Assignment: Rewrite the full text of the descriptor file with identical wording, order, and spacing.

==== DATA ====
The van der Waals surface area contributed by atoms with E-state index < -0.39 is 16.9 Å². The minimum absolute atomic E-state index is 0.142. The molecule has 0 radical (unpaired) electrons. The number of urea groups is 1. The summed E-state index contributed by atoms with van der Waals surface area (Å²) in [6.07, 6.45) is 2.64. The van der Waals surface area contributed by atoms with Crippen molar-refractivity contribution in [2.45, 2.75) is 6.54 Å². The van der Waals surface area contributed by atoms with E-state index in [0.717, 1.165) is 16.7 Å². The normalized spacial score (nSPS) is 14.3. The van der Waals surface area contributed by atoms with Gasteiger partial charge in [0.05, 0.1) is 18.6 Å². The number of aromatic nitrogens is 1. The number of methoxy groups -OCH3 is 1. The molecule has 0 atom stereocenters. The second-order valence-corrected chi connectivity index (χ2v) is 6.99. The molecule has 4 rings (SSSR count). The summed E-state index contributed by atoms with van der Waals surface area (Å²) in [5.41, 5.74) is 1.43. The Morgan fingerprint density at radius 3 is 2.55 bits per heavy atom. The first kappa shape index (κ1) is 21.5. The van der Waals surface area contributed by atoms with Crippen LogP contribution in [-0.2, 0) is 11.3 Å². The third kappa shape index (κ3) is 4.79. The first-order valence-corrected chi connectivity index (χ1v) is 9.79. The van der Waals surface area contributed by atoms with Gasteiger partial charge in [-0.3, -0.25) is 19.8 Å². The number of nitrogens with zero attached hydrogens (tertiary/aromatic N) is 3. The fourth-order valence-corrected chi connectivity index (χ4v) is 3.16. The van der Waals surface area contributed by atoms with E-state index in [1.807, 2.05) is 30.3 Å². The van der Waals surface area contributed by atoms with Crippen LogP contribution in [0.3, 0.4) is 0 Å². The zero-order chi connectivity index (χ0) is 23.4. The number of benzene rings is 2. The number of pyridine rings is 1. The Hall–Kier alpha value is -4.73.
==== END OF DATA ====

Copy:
The van der Waals surface area contributed by atoms with E-state index < -0.39 is 16.9 Å². The minimum absolute atomic E-state index is 0.142. The molecule has 0 radical (unpaired) electrons. The number of urea groups is 1. The summed E-state index contributed by atoms with van der Waals surface area (Å²) in [6.07, 6.45) is 2.64. The van der Waals surface area contributed by atoms with Crippen molar-refractivity contribution in [2.45, 2.75) is 6.54 Å². The van der Waals surface area contributed by atoms with E-state index in [0.717, 1.165) is 16.7 Å². The normalized spacial score (nSPS) is 14.3. The van der Waals surface area contributed by atoms with Gasteiger partial charge in [0.05, 0.1) is 18.6 Å². The number of aromatic nitrogens is 1. The number of methoxy groups -OCH3 is 1. The molecule has 0 atom stereocenters. The second-order valence-corrected chi connectivity index (χ2v) is 6.99. The molecule has 4 rings (SSSR count). The summed E-state index contributed by atoms with van der Waals surface area (Å²) in [5.41, 5.74) is 1.43. The Morgan fingerprint density at radius 3 is 2.55 bits per heavy atom. The first kappa shape index (κ1) is 21.5. The van der Waals surface area contributed by atoms with Crippen LogP contribution in [-0.2, 0) is 11.3 Å². The third kappa shape index (κ3) is 4.79. The first-order valence-corrected chi connectivity index (χ1v) is 9.79. The van der Waals surface area contributed by atoms with Gasteiger partial charge in [-0.3, -0.25) is 19.8 Å². The number of nitrogens with zero attached hydrogens (tertiary/aromatic N) is 3. The fourth-order valence-corrected chi connectivity index (χ4v) is 3.16. The van der Waals surface area contributed by atoms with E-state index in [1.807, 2.05) is 30.3 Å². The van der Waals surface area contributed by atoms with Crippen LogP contribution in [0.3, 0.4) is 0 Å². The zero-order chi connectivity index (χ0) is 23.4. The number of benzene rings is 2. The number of pyridine rings is 1. The Hall–Kier alpha value is -4.73.